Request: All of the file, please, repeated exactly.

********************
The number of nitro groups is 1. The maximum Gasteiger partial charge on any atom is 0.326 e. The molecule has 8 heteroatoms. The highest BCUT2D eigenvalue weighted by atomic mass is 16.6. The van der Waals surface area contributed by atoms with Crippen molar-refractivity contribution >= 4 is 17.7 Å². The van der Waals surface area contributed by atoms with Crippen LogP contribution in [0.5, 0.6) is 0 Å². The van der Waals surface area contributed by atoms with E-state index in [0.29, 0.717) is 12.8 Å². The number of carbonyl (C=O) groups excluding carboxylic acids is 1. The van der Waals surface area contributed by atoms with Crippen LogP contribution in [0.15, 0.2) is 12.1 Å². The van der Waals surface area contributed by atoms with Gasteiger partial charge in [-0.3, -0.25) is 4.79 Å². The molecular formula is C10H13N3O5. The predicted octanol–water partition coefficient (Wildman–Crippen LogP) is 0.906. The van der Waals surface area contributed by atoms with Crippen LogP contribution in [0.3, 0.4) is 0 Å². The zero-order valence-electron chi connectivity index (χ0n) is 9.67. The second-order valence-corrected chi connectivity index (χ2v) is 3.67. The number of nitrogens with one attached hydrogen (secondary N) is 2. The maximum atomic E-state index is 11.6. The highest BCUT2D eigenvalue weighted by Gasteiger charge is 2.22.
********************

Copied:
The number of nitro groups is 1. The maximum Gasteiger partial charge on any atom is 0.326 e. The molecule has 8 heteroatoms. The highest BCUT2D eigenvalue weighted by atomic mass is 16.6. The van der Waals surface area contributed by atoms with Crippen molar-refractivity contribution >= 4 is 17.7 Å². The van der Waals surface area contributed by atoms with Crippen LogP contribution in [0.5, 0.6) is 0 Å². The van der Waals surface area contributed by atoms with E-state index in [0.29, 0.717) is 12.8 Å². The number of carbonyl (C=O) groups excluding carboxylic acids is 1. The van der Waals surface area contributed by atoms with Crippen LogP contribution in [0.15, 0.2) is 12.1 Å². The van der Waals surface area contributed by atoms with Gasteiger partial charge in [-0.3, -0.25) is 4.79 Å². The molecular formula is C10H13N3O5. The predicted octanol–water partition coefficient (Wildman–Crippen LogP) is 0.906. The van der Waals surface area contributed by atoms with Crippen LogP contribution in [0.3, 0.4) is 0 Å². The zero-order valence-electron chi connectivity index (χ0n) is 9.67. The second-order valence-corrected chi connectivity index (χ2v) is 3.67. The number of nitrogens with one attached hydrogen (secondary N) is 2. The maximum atomic E-state index is 11.6. The highest BCUT2D eigenvalue weighted by Gasteiger charge is 2.22.